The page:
Until 1924, Native Americans were not citizens of the United States. Many Native Americans had, and still have, separate nations within the U.S. on designated reservation land. But on June 2, 1924, Congress granted citizenship to all Native Americans born in the U.S.
Under the 1924 Act, indigenous people did not have to apply for citizenship, nor did they have to give up their tribal citizenship to become a U.S. citizen. Most tribes had communal property, and to have a right to the land, individual Indian people needed to belong to the tribe.
On June 2, 1924, Congress granted United States citizenship to Native Americans born in the United States. But even after the Indian Citizenship Act passed, some Native Americans weren’t allowed to vote because the right to vote was governed by state law.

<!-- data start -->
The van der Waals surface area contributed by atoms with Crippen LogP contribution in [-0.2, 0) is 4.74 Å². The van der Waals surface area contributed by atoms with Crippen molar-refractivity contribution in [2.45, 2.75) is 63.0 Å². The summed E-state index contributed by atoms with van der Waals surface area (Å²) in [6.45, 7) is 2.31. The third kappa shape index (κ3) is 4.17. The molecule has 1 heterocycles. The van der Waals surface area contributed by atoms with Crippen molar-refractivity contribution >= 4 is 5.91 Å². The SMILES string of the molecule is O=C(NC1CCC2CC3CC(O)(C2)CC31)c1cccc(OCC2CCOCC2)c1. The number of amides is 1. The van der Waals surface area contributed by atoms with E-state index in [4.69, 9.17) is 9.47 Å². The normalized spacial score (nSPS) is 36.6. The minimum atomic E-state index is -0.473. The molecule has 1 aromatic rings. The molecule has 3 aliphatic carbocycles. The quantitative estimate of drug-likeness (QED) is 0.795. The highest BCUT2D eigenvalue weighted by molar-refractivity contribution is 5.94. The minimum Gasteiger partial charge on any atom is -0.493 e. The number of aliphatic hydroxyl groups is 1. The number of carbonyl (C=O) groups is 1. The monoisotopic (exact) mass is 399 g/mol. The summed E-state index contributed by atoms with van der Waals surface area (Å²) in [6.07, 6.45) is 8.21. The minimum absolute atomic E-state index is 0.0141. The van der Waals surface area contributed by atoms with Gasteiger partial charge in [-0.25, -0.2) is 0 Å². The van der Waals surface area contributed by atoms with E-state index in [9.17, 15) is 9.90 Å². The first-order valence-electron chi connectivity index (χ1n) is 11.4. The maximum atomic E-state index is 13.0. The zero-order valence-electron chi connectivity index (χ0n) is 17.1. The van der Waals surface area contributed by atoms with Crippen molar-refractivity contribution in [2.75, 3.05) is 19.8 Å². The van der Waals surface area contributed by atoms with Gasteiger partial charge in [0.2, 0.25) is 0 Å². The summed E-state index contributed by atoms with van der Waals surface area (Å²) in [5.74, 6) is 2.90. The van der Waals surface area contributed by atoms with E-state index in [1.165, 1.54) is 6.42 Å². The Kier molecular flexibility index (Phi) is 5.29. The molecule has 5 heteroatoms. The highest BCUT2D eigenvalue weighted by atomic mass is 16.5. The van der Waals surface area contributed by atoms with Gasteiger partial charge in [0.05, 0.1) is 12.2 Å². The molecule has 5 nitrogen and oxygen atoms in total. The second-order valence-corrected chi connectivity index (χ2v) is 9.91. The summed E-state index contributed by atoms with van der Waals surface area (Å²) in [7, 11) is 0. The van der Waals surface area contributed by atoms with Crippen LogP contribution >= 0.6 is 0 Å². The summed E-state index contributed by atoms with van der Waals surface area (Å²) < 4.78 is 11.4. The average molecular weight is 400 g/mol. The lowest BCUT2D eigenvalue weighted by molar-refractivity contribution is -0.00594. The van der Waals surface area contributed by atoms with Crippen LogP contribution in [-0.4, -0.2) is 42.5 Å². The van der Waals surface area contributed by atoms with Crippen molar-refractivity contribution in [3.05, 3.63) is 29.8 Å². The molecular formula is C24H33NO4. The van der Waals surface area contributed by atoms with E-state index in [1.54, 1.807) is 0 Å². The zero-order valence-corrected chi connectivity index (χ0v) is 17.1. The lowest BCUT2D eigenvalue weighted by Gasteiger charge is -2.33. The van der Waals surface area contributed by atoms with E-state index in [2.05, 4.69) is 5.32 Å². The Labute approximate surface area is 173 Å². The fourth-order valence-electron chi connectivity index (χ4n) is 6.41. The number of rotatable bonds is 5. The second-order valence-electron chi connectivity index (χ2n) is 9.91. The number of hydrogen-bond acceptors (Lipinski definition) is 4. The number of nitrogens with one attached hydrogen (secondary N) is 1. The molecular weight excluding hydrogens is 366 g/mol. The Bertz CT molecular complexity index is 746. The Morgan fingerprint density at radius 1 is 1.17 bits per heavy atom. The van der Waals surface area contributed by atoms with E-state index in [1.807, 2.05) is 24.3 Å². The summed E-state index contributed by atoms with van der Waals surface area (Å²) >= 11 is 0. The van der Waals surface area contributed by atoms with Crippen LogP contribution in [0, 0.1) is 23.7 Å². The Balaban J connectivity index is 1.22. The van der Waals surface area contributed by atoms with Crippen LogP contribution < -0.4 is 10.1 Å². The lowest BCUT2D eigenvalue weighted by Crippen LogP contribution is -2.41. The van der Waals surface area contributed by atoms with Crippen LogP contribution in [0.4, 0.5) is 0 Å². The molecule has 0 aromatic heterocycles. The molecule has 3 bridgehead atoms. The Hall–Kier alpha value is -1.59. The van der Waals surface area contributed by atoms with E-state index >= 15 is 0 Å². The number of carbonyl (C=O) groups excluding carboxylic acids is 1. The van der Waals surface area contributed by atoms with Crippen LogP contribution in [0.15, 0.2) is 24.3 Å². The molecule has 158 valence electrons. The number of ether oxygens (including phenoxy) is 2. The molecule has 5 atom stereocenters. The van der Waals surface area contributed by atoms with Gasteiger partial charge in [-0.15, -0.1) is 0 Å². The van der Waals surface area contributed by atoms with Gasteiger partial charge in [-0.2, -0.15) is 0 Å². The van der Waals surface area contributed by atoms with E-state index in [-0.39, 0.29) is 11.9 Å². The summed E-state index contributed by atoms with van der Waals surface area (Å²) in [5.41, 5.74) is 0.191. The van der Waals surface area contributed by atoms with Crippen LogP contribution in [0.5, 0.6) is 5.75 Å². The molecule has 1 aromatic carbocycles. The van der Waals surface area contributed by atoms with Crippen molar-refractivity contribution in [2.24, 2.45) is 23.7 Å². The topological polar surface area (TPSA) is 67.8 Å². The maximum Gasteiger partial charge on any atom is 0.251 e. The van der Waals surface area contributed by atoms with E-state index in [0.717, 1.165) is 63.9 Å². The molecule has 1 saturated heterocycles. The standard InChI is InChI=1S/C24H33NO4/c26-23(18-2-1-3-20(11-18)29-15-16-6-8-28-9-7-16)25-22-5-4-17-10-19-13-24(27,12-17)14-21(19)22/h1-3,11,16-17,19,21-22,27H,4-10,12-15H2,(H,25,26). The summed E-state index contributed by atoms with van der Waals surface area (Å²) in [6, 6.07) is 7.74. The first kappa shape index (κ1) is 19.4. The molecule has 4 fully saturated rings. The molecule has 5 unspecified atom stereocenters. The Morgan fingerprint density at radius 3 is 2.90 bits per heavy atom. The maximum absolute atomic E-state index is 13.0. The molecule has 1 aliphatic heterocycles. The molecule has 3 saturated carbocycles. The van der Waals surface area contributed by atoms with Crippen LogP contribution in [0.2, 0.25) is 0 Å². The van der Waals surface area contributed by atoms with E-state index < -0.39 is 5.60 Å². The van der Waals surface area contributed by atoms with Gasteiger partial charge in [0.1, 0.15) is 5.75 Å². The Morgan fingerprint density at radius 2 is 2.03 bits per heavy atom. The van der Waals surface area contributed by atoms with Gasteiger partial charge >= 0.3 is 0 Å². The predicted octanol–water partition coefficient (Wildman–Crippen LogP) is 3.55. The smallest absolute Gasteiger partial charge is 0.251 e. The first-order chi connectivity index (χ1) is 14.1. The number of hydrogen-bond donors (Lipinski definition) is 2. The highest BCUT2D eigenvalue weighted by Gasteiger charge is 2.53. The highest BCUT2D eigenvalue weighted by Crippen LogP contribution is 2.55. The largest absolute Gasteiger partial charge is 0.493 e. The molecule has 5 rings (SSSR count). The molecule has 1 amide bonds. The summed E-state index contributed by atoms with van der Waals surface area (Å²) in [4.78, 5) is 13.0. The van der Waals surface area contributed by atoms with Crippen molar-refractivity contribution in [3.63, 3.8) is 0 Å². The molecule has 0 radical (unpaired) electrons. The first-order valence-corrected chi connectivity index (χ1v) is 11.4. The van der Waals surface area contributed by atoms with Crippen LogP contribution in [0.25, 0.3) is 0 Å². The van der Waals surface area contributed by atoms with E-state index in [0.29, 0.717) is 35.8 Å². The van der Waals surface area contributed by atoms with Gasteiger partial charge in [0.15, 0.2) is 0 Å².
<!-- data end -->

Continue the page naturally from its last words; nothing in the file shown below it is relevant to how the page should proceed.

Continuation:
In this century, American Indian and Alaska Native men and women have held elected and appointed offices at all levels of state, local, and federal government. Charles Curtis, a member of the Kaw Tribe of Kansas, served as Vice President of the United States under President Herbert Hoover.
However, note: The citizenship of Native Americans, Indigenous Peoples, i.e., Indians, is a CONGRESSIONAL ACT, whereas, that of black citizens is an actual CONSTITUTIONAL AMENDMENT….big difference.